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Probe selection in Force Volume/Contact Mode

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HarryC posted on Fri, Aug 20 2010 3:13 PM

Hello,

I am new to AFM and am trying to collect some mechanical property information on a sample of photoresist (has been developed, hardened)

I have a supply of SNL-10 probes which I believe would suit my needs for contact mode Force Imaging/Force Volume measurements.

This may be a silly question, but I don't know what precautions I need to take with a probe that has 4 cantilevers on it. Does it require a special holder? How are you able to preserve the other 4 tips while using one for analysis?

After that I have read through the instructions and I feel they are fairly complete... although it may be that I will have some followup questions, also any advice is welcome!

Thanks,
Harry

Also, I am working on a Dimension ICON system

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SNL-10 probes should work fine for imaging photoresist in contact mode or for doing adhesion maps in force volume mode.  It is likely that the photoresist is too stiff to get good elasticity information with those probes, however.  You should give it a try, but I suspect you will not have much deformation of the sample.

Peak Force Tapping gives you significantly higher resolution and better force control, but you still need to deform the sample if you want to measure the modulus.

There are no special precautions, but you typically only get to use one of the probes from each substrate.  Some people actually intentionally break off the others using tweezers and a microscope, but I have not found this to matter in most cases.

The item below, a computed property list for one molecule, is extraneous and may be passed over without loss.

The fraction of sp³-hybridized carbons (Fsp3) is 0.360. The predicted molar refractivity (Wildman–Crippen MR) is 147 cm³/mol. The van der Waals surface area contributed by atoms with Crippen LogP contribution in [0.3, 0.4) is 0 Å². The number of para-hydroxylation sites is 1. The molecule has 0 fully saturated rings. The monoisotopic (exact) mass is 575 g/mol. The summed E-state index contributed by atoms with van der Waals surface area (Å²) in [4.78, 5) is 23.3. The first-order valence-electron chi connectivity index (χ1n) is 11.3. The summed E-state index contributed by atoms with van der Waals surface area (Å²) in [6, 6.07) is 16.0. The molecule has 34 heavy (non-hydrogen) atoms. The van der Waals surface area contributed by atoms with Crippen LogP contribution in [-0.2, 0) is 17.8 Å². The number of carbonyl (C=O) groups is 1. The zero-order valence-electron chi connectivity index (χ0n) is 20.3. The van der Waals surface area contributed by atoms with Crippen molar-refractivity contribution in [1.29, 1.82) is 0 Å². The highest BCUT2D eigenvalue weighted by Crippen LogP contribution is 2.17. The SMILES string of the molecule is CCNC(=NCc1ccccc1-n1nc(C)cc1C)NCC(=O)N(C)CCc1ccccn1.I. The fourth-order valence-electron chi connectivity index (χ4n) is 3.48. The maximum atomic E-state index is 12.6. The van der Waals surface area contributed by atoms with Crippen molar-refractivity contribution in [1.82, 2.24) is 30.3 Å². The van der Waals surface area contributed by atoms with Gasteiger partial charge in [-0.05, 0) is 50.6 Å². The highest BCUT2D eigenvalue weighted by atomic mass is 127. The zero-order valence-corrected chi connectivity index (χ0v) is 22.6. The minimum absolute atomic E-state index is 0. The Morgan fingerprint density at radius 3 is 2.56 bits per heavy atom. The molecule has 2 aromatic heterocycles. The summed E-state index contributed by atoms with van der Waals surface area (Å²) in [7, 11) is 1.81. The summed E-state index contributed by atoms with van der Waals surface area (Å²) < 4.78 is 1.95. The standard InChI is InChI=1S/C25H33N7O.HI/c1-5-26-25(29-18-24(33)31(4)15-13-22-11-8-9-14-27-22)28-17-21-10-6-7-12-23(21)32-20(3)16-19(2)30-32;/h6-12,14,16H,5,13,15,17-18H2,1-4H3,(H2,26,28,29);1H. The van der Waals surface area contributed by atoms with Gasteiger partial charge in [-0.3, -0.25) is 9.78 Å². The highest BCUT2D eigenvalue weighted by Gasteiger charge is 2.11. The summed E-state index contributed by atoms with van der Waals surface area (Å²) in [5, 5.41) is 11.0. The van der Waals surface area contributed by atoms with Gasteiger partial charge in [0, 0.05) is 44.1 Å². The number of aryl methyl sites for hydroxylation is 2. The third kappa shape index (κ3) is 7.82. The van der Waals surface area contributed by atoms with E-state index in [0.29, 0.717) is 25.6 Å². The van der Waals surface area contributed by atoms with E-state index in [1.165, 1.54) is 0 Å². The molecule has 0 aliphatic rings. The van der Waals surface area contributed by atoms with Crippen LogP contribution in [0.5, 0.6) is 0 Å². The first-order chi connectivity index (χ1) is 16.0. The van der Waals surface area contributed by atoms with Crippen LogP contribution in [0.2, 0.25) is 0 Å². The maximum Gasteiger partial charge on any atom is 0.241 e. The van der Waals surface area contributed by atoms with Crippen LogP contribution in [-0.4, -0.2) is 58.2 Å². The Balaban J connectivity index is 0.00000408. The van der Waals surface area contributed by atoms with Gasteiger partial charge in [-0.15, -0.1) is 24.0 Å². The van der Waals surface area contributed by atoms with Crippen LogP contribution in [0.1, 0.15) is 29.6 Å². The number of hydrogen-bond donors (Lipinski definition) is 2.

Good luck!

--Bede

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HarryC replied on Fri, Aug 20 2010 3:22 PM

Alternatively, would Peak Force Tapping provide similar data more quickly?

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SNL-10 probes should work fine for imaging photoresist in contact mode or for doing adhesion maps in force volume mode.  It is likely that the photoresist is too stiff to get good elasticity information with those probes, however.  You should give it a try, but I suspect you will not have much deformation of the sample.

Peak Force Tapping gives you significantly higher resolution and better force control, but you still need to deform the sample if you want to measure the modulus.

There are no special precautions, but you typically only get to use one of the probes from each substrate.  Some people actually intentionally break off the others using tweezers and a microscope, but I have not found this to matter in most cases.

Good luck!

--Bede

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HarryC replied on Mon, Aug 23 2010 12:28 PM

I didn't realize before, but my system isn't setup with Peak Force capabilities.

So I am trying to gather Force Volume data instead, but I have some early setbacks. The tip is false engaging and I've tried the countermeasures outlined in the manual (adjusting the photodiode alignment)

Is there any other recommendations you can make to help get the tip to engage? I also tried manually stepping down the Z motor, but it did not appear to have the desired effect.

Thanks!

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HarryC,

Can you start by making sure you can engage and image on a calibration grid? Try to the following settings

Vertical and Horizontal deflection signals set to zero.

Integral and proportional gains set to 2.

Deflection setpoint set to 2 for silicon probe, 5 for silicon nitride.

50 um scan size

2 Hz scan rate

 

If that doesn’t work, we have some diagnostic tests you can preform, but it might be best to contact Tech Suppot first at: 

 

Pat McPhail

Technical Support Engineer

Veeco Instruments, Inc.

pmcphail(at)veeco.com

805-967-1400, 2648

 

Let us know,
Steve

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